The japanese architect Sou Fujimoto has a different though of how our architecture has to be projected. He believes that there are two kinds of future architecture or as he says two kinds of houses. The nest houses and the cave houses.

The nest houses is how we are projecting right now, houses that have all we need: a bed, a table, a private room, a garden, etc. These houses can satisfy our necessities, giving a comfortable life. The cave houses, Fujimoto says that is how architects has to project the future buildings, buildings where you satisfy your necessities with the resources of the house, using a plain shape as a table,

or an outsite part as a garden. Is going back to the future when de cavemans use to live in caves and huts made of sticks and stones and they use the resources of the places to get comfort in.

Fujimoto has projected houses with the nest concept that represents the primitive future of the future architecture. 

Enlace a #1320

Article about Primitive Future

Video about Fujimoto's projects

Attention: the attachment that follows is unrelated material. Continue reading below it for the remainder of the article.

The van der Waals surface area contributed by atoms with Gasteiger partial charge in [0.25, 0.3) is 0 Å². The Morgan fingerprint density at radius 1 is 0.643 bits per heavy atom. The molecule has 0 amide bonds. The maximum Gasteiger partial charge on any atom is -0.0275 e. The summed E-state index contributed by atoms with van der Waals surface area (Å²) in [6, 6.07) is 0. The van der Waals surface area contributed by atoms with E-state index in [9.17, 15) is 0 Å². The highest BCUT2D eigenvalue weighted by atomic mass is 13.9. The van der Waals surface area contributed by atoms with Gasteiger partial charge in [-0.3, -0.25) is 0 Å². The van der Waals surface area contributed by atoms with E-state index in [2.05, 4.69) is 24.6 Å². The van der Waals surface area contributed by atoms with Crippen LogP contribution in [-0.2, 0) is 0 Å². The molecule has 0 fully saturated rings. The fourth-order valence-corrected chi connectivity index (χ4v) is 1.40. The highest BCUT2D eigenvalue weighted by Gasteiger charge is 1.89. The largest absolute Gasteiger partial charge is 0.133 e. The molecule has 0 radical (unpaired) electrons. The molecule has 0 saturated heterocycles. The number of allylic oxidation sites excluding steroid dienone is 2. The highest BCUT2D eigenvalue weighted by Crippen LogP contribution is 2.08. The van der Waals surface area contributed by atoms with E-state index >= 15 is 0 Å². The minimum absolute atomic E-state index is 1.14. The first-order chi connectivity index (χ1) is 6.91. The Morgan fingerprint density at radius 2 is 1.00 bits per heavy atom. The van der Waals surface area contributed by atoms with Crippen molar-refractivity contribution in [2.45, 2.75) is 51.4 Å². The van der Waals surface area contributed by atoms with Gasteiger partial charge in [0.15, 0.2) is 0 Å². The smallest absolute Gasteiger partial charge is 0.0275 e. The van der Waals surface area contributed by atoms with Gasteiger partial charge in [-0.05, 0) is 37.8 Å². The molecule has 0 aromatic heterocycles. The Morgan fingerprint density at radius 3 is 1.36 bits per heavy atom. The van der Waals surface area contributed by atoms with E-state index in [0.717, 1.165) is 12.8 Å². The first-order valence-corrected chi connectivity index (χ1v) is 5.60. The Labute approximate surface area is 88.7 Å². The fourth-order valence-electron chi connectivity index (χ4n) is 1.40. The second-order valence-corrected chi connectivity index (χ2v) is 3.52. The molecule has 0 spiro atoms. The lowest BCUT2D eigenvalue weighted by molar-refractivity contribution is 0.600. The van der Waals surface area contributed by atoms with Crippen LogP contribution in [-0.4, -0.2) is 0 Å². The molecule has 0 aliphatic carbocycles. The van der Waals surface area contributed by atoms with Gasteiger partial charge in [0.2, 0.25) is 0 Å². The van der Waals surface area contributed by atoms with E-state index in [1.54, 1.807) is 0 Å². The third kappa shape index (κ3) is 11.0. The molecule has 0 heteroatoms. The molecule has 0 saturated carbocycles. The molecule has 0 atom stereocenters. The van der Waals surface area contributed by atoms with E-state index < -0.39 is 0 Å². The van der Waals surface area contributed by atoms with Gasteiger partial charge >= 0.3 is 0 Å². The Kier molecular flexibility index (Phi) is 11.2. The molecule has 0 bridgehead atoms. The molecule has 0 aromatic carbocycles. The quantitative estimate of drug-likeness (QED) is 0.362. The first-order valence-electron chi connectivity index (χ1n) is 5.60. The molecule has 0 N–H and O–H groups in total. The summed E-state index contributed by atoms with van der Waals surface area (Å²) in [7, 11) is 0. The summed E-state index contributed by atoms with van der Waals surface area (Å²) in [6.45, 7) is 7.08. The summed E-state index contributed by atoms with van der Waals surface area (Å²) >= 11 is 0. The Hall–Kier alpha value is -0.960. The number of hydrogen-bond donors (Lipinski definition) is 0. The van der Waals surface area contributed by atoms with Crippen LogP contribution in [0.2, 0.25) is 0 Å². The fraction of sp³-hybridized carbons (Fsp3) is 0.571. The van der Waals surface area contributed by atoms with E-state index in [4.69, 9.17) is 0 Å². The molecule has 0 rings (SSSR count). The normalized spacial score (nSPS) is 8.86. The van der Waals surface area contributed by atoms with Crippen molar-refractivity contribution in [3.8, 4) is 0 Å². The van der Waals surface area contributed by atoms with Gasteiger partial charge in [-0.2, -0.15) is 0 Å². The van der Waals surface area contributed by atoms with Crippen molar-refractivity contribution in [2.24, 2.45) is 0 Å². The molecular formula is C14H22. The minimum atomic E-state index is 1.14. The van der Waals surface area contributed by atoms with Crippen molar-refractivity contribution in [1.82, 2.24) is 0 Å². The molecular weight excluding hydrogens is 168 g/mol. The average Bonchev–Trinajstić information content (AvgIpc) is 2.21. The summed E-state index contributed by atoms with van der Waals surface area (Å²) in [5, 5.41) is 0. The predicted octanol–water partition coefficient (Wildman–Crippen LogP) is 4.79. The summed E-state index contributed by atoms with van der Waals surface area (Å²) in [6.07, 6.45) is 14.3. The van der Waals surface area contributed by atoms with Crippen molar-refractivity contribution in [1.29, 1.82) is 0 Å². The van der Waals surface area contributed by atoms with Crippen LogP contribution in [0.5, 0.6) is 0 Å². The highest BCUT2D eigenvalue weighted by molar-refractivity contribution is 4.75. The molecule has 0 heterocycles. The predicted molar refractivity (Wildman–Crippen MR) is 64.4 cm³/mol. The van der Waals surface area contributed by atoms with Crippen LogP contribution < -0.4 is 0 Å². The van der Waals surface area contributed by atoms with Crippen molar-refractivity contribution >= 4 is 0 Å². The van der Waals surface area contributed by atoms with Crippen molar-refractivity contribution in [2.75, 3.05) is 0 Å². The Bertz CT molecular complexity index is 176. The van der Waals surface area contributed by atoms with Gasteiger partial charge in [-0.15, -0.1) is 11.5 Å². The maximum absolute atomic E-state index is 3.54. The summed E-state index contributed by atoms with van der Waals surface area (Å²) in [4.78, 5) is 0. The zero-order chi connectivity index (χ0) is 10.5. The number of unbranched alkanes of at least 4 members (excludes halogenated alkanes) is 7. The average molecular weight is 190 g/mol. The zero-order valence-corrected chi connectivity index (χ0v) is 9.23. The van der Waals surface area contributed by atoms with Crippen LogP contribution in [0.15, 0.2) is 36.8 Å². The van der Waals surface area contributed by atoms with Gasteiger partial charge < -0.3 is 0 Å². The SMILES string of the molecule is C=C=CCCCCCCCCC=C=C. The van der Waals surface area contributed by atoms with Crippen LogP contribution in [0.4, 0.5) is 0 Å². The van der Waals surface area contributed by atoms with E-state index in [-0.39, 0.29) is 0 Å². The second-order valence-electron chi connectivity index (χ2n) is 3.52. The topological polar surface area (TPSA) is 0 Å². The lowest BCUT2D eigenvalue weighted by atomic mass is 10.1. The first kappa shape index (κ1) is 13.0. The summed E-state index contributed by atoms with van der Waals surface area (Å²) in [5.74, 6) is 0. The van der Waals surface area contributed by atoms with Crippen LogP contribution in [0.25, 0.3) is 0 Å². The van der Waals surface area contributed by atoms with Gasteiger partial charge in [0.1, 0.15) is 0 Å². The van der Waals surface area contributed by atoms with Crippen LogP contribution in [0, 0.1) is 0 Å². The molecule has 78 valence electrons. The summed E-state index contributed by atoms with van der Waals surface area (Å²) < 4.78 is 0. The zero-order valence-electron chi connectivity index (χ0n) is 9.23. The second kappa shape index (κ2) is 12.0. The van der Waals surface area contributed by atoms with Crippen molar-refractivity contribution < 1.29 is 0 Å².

- Future Architecture

Starchitecture is based on will not in why. The sunset effect is applied to those buildings that praise sculpture more than functionality. This type of project jeopardizes every type of adaptation between surroundings and persons. Starchitecture nowadays is mocking and disrupting the ancient art that was before. Architecture can be a social art, but that means society must embrace it, commission it, and build it. So on the other hand we can see architecture as a way for individual expression. Individual talent, whether local or global, sees the uniqueness in circumstances that architecture can express.

Believing it or not we have been doing this around the hole human history, starting from the pyramids in Giza, the Greek temples, the great wall of China or even the Eiffel tower, we cannot expect to change something we have been doing on our entire existence.

Architecture is not a franchise, but branding.

Article with different Starchitecture projects



This video is about the analysis of thirty years of architecture and its projection to the future